the problem isn’t about one game, it’s about the mentality, it’s about folding
when the going gets tough, it’s about not being able to keep up a sustainable
challenge and it’s about the same things repeating itself for several years.
a personal level, I’ve found the criticism that Arsene Wenger has had to take,
very tough to hear. He has been here such a long time, and majority of my
‘Arsenal supporting’ life and therefore some of his principles and philosophies
have really grown on me. I’ve met him several times, even got a wedding card
from the club which he personally signed and has always acted with class every
time I’ve interacted with him. I’ve the upmost respect for the man – but like
everything in life, nothing lasts for ever.
had jobs that I’ve absolutely enjoyed and loved and been very passionate about
and continued to be an advocate even when I’ve left – but the key thing there
is, I have left when I felt the time was right and many would argue the time
was right after winning the FA Cup at Wembley against Hull a few years ago but
I think even more would agree the time is right now.
club in general is in great shape, the level of consistency Arsene Wenger has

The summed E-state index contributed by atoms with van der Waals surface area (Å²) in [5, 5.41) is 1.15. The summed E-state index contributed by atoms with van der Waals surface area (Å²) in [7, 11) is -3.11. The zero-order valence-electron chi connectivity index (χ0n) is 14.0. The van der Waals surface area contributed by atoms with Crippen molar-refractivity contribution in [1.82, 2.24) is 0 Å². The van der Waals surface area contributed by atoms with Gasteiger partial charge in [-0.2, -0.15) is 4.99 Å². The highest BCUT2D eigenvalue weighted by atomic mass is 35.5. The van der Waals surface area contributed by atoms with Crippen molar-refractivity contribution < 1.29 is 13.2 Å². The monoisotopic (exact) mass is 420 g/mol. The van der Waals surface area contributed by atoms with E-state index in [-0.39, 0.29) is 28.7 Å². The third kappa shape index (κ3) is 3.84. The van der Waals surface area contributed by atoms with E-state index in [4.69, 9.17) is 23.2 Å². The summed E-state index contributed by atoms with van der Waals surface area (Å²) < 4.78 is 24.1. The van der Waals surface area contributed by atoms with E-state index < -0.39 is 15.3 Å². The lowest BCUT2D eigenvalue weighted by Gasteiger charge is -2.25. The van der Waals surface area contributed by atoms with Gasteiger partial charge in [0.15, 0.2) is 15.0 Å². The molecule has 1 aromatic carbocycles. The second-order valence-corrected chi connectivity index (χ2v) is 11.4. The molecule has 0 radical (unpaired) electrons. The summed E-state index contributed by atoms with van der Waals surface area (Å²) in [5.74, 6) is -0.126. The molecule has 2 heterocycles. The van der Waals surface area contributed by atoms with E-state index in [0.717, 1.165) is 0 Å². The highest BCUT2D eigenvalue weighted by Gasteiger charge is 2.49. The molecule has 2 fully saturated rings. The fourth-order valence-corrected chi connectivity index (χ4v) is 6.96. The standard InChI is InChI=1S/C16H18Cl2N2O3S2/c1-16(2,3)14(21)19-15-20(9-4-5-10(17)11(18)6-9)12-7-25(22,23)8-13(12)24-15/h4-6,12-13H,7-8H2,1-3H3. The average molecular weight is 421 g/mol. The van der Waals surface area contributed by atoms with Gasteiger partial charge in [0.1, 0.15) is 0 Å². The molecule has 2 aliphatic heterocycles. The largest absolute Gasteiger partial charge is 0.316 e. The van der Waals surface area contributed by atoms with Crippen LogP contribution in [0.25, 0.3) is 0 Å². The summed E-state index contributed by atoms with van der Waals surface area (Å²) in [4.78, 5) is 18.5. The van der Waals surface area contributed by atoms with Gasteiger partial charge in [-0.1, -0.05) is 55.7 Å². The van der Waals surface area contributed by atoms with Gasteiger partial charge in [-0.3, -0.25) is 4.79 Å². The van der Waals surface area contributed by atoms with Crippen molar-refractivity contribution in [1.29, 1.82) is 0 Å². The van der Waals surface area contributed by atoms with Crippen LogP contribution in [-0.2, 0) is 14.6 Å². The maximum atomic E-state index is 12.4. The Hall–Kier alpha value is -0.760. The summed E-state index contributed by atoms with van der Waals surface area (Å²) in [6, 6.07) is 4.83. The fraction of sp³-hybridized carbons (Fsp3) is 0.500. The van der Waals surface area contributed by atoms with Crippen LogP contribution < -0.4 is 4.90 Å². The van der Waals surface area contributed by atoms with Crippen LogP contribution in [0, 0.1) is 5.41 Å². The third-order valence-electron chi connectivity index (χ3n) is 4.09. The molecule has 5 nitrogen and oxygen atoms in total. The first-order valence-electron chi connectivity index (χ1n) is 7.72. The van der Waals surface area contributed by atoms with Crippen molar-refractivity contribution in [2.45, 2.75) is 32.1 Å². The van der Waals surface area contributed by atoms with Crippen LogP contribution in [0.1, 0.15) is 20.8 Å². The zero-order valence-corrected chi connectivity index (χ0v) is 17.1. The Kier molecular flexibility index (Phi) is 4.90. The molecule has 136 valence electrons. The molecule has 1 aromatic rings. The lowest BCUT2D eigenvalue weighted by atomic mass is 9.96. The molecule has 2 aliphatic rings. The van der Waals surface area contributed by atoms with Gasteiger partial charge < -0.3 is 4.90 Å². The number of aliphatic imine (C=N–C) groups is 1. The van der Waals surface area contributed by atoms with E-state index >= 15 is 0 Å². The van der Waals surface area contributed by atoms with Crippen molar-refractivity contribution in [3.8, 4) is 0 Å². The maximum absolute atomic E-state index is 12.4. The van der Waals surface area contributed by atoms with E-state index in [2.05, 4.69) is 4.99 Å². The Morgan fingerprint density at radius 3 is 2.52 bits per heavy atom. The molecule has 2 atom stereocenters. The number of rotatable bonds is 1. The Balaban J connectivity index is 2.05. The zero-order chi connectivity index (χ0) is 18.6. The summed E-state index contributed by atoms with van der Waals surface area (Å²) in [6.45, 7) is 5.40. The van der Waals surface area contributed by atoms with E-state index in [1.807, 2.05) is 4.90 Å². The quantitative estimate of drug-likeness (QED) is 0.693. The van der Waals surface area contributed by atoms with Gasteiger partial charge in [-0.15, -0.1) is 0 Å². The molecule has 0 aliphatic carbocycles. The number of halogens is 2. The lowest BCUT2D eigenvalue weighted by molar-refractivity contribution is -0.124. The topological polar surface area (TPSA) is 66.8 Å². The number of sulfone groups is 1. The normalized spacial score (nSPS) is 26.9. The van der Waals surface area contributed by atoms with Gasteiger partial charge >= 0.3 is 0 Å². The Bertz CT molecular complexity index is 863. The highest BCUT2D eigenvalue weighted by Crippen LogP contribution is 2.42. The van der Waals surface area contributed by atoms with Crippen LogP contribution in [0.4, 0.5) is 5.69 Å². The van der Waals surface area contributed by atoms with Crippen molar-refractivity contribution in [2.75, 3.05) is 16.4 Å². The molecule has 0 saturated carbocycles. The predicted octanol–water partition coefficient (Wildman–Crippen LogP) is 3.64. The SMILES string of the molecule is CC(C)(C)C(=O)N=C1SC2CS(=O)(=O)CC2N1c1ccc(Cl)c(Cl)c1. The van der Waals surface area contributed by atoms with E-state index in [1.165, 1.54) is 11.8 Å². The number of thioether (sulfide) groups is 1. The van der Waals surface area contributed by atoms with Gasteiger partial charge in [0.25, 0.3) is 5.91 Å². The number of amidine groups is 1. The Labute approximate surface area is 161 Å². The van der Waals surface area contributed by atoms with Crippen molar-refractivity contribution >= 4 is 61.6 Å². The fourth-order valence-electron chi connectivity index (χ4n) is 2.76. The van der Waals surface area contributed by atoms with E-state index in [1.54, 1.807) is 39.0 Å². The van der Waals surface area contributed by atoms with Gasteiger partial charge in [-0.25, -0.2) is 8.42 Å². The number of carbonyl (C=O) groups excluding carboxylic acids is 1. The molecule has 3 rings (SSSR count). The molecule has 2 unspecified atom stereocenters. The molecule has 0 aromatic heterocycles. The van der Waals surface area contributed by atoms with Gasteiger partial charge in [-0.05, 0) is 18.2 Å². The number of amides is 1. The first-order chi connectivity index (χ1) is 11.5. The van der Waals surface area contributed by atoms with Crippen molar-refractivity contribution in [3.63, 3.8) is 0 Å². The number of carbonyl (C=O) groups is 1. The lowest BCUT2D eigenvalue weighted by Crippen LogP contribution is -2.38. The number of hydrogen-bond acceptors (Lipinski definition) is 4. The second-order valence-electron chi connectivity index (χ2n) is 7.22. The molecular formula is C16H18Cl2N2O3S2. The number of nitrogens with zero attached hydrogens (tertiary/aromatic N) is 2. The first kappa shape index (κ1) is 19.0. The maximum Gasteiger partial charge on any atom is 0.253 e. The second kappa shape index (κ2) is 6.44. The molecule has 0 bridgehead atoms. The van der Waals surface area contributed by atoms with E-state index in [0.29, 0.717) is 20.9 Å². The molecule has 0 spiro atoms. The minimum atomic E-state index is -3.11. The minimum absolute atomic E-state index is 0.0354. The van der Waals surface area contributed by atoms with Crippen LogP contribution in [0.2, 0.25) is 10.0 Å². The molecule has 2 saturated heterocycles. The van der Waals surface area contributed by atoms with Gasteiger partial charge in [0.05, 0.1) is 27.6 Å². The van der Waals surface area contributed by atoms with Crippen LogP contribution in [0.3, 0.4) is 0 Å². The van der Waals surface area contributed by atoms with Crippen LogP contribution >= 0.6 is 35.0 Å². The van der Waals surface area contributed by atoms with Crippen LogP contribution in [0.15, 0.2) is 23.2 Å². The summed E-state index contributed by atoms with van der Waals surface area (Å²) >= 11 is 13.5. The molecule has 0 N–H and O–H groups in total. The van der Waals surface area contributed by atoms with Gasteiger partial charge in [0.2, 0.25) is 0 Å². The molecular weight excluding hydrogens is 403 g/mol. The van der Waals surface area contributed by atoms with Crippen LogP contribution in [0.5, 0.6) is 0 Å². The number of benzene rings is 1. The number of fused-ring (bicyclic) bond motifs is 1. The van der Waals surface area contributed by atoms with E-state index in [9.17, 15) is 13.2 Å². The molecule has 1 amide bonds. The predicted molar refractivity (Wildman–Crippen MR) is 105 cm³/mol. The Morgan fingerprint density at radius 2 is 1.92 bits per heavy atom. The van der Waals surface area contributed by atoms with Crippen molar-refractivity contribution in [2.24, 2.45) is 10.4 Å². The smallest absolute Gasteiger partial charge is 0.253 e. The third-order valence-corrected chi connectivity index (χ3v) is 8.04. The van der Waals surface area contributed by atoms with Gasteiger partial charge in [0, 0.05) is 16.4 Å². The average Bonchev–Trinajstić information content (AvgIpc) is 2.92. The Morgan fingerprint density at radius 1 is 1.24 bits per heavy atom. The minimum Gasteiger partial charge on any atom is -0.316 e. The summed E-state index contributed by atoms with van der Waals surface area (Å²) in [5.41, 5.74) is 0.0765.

brought to the club has been tremendous and everything is in place for Arsenal
Football Club to continue to grow and be a major player for the next 100 or 200
years and Arsene Wenger has played his part as much as anyone – for that he
should walk away with his head held high.
deserves the big farewell – if he announced it now, I’m not convinced all fans
would rally because some may want him gone earlier but I think it would give
those, like me, the opportunity to enjoy the rest of the season which hopefully
would conclude with an FA Cup and a good run in the league, with a win at White
Hart Lane being the highlight.
Arsene has have been absolutely wonderful for this club and for that, I'll always be grateful but nothing lasts for ever, but he will always be a huge part of this club and is a true Arsenal legend.